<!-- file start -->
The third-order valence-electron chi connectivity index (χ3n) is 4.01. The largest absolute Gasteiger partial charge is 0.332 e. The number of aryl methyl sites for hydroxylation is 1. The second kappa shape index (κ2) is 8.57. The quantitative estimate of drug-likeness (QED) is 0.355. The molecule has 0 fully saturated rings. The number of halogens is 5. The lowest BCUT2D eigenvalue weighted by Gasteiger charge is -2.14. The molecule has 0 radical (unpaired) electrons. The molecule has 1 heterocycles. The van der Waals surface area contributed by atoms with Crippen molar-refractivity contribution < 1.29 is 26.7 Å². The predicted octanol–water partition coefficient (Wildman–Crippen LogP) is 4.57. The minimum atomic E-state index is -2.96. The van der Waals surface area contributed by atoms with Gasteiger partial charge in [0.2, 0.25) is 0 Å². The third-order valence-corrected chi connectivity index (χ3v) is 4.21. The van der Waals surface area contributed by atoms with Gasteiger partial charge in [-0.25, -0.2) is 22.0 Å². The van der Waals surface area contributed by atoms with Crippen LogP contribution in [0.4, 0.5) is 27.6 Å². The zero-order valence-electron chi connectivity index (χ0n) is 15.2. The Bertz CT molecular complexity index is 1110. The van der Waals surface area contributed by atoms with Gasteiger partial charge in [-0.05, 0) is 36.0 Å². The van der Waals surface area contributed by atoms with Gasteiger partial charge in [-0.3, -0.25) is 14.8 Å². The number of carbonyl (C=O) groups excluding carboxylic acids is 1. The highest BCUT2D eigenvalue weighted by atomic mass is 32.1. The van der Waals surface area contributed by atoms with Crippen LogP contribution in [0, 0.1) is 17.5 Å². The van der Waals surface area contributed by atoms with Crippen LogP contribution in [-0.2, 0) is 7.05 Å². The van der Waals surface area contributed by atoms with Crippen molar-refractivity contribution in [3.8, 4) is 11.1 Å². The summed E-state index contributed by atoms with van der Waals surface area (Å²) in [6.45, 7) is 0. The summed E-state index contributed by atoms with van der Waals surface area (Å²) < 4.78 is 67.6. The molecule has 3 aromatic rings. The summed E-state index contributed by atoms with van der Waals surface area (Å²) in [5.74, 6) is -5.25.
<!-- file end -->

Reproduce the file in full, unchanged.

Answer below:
The third-order valence-electron chi connectivity index (χ3n) is 4.01. The largest absolute Gasteiger partial charge is 0.332 e. The number of aryl methyl sites for hydroxylation is 1. The second kappa shape index (κ2) is 8.57. The quantitative estimate of drug-likeness (QED) is 0.355. The molecule has 0 fully saturated rings. The number of halogens is 5. The lowest BCUT2D eigenvalue weighted by Gasteiger charge is -2.14. The molecule has 0 radical (unpaired) electrons. The molecule has 1 heterocycles. The van der Waals surface area contributed by atoms with Crippen molar-refractivity contribution < 1.29 is 26.7 Å². The predicted octanol–water partition coefficient (Wildman–Crippen LogP) is 4.57. The minimum atomic E-state index is -2.96. The van der Waals surface area contributed by atoms with Gasteiger partial charge in [0.2, 0.25) is 0 Å². The third-order valence-corrected chi connectivity index (χ3v) is 4.21. The van der Waals surface area contributed by atoms with Gasteiger partial charge in [-0.25, -0.2) is 22.0 Å². The van der Waals surface area contributed by atoms with Crippen LogP contribution in [0.4, 0.5) is 27.6 Å². The zero-order valence-electron chi connectivity index (χ0n) is 15.2. The Bertz CT molecular complexity index is 1110. The van der Waals surface area contributed by atoms with Gasteiger partial charge in [-0.05, 0) is 36.0 Å². The van der Waals surface area contributed by atoms with Gasteiger partial charge in [-0.3, -0.25) is 14.8 Å². The number of carbonyl (C=O) groups excluding carboxylic acids is 1. The highest BCUT2D eigenvalue weighted by atomic mass is 32.1. The van der Waals surface area contributed by atoms with Crippen LogP contribution in [0, 0.1) is 17.5 Å². The van der Waals surface area contributed by atoms with Crippen LogP contribution in [-0.2, 0) is 7.05 Å². The van der Waals surface area contributed by atoms with Crippen molar-refractivity contribution in [3.8, 4) is 11.1 Å². The summed E-state index contributed by atoms with van der Waals surface area (Å²) in [6.45, 7) is 0. The summed E-state index contributed by atoms with van der Waals surface area (Å²) < 4.78 is 67.6. The molecule has 3 aromatic rings. The summed E-state index contributed by atoms with van der Waals surface area (Å²) in [5.74, 6) is -5.25.